Review: ‘Reimagining Home’ Photography Exhibit at the MFA

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Kelly C

The “Reimagining Home” exhibit is on display at the MFA right now.

Kelly Chan, deputy lifestyle editor

Man versus nature has been a common battle throughout history. However, when brought together, each element can bring out beauty from the other.

As of Jan. 11, the Museum of Fine Arts has opened a new exhibit that features the photography of two Iranian artists, Bahman Jalali and Gohar Dashti. Throughout their lives, they individually witnessed a multitude of political and social changes. Together, the photographers combine history and nature to tell their own stories in their exhibit titled “Reimagining Home.”

Jalali established his name as a photographer during the ‘70s and ‘80s, dedicating himself to the art after joining the Royal Photographic Society of Great Britain. Over the years, he has captured images of war conflicts, such as the Iranian Revolution, and he also taught at the Tehran University of Art in Iran. As Jalali’s student in the early 2000s, Dashti ultimately pushes his creativity to the next level by challenging him to incorporate elements from the world around them. 

In this gallery, Dashti’s focus on architectural surroundings complements Jalali’s documentary portraits, despite their differences in style. Jalali’s black-and-white images are grim, filled with visual and emotional intensity. He uses overlapping techniques and dried flowers to add texture and depth to the story. Dashti’s images, instead, transform man-made buildings, integrating ivy or grass that infests every nook and cranny. 

Jalali’s featured photographs involve layering multiple images, which create a look that is almost surreal. He stacks historical images of soldiers on top of one another, nearly displaying a true flashback in a still image. In his “Image of Imagination” series, Jalali even incorporates provocative images of women from the Qajar dynasty, which are overlaid with bright red petals for a colorful and modern twist.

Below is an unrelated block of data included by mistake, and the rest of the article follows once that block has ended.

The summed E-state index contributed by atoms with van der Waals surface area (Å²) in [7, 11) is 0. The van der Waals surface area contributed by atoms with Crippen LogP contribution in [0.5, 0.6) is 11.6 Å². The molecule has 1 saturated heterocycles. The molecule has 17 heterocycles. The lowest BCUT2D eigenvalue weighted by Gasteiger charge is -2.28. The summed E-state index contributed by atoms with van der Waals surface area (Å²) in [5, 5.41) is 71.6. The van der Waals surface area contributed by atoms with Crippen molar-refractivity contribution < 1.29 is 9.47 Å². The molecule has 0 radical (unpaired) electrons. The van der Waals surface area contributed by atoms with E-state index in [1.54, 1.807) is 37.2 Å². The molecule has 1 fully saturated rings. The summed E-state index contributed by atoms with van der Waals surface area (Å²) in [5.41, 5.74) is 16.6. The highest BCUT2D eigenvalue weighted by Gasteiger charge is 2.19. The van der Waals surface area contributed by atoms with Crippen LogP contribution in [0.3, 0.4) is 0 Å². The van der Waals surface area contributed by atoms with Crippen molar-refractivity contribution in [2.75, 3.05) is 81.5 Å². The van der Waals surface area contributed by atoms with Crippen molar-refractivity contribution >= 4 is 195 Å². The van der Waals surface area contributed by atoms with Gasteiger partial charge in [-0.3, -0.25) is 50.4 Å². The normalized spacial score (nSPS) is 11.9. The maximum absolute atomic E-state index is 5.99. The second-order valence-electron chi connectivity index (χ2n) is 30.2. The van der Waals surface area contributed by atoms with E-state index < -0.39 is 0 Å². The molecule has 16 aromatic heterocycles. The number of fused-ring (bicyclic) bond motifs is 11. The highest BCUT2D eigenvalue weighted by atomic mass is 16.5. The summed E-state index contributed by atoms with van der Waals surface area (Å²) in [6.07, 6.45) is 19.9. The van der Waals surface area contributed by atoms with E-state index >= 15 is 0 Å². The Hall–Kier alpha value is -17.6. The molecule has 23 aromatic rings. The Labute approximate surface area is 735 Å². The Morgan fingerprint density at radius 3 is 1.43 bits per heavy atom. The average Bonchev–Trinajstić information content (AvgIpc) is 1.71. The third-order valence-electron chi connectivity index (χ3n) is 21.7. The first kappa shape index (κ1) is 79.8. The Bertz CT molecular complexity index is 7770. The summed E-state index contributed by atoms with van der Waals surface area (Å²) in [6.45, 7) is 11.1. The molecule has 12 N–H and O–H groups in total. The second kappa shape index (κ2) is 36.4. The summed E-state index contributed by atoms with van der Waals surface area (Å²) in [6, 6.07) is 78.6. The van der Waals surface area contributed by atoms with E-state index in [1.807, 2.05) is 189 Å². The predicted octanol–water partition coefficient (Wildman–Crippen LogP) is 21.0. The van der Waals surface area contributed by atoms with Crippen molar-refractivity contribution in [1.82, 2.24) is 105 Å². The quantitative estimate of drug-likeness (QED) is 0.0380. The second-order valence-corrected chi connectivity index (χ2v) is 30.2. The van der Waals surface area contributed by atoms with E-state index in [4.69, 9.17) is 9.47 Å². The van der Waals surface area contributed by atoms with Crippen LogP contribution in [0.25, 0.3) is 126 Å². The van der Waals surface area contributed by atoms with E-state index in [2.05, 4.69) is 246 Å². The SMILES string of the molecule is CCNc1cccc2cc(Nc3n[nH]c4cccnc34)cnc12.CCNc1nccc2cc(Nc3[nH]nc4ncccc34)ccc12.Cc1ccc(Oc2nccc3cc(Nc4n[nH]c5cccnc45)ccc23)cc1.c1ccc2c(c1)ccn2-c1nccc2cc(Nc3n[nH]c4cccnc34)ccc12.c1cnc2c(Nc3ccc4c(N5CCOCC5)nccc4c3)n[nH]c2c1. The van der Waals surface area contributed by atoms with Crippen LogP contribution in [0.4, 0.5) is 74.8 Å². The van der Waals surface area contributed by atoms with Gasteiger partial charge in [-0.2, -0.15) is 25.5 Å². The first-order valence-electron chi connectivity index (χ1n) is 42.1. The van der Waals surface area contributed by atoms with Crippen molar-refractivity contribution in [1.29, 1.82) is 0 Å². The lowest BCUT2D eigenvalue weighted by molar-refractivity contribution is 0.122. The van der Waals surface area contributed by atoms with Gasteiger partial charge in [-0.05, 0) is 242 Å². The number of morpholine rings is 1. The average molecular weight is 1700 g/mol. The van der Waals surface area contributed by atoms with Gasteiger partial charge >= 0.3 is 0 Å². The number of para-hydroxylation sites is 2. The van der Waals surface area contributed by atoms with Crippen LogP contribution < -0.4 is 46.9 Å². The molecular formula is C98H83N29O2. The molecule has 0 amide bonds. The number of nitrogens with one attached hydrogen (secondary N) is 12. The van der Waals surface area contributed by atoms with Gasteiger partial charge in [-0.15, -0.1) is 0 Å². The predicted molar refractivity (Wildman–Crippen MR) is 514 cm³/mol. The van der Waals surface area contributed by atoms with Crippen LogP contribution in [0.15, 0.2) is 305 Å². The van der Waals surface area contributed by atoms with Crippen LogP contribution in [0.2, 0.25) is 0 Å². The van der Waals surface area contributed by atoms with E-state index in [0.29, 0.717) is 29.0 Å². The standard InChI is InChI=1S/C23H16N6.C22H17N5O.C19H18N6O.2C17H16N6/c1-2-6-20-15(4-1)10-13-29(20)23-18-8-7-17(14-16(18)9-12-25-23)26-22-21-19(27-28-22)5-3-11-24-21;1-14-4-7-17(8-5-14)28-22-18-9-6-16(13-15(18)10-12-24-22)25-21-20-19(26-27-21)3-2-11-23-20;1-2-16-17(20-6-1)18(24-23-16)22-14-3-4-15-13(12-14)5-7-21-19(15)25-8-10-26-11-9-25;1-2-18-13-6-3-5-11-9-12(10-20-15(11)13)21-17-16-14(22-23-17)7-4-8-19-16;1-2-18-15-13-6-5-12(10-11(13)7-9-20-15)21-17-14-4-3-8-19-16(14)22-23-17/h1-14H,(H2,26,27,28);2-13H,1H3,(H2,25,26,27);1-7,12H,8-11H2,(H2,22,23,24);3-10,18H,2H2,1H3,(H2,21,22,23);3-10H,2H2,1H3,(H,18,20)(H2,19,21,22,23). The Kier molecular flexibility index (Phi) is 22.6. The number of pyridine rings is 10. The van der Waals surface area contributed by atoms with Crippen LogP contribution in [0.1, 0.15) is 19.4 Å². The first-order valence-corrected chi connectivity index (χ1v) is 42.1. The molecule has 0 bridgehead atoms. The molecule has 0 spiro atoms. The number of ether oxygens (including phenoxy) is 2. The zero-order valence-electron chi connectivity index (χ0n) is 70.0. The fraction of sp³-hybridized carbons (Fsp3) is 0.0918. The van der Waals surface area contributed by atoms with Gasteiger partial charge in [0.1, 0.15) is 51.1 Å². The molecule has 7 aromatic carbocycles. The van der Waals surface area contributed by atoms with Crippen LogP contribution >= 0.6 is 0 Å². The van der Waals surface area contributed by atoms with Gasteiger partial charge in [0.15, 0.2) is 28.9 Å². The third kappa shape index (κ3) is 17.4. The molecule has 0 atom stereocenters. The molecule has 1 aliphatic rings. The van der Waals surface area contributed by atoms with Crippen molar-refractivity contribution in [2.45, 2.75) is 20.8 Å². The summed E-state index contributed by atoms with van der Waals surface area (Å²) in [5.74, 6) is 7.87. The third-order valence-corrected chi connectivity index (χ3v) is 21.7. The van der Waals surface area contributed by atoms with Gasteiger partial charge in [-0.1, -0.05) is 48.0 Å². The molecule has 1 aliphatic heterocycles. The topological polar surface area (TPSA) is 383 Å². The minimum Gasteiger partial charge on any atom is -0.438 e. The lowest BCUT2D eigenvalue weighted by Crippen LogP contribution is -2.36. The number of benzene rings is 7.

Kelly Chan
Jalali stacks historical images of soldiers on top of one another.

The latter half of the hallway is lined with Dashti’s larger landscape images. One of her pieces features a slightly stained, yet elegantly designed white doorway, which feels unreachable due to a tall grass field that obstructs a full view of the room. Another presents a staircase that is blanketed with dull green vines that seem to flow down the stairs. 

The balance of reality and nature brings out life in each environment and subject. Dashti and Jalali both add a pop of color, imagination and life into abandoned rooms and dark, serious portraits. Their similar heritage and experiences in Iran are represented in the juxtaposition of the natural world and the world we have created today. 

Together, the images also reflect society’s changes. The visual dichotomy enhances how much the world has evolved. Here, history and modernity collide, posing questions about where society is today. 

They capture the ideas of life and memory, using imagination to transform reality. Jalali and Dashti ultimately craft photographic interpretations of yin and yang, with man and nature equally interwoven into a single image. 

Maybe the two elements are still in a battle, with nature trying to stand its ground as people try to change it. Or maybe, Jalali and Dashti show us that both can prevail.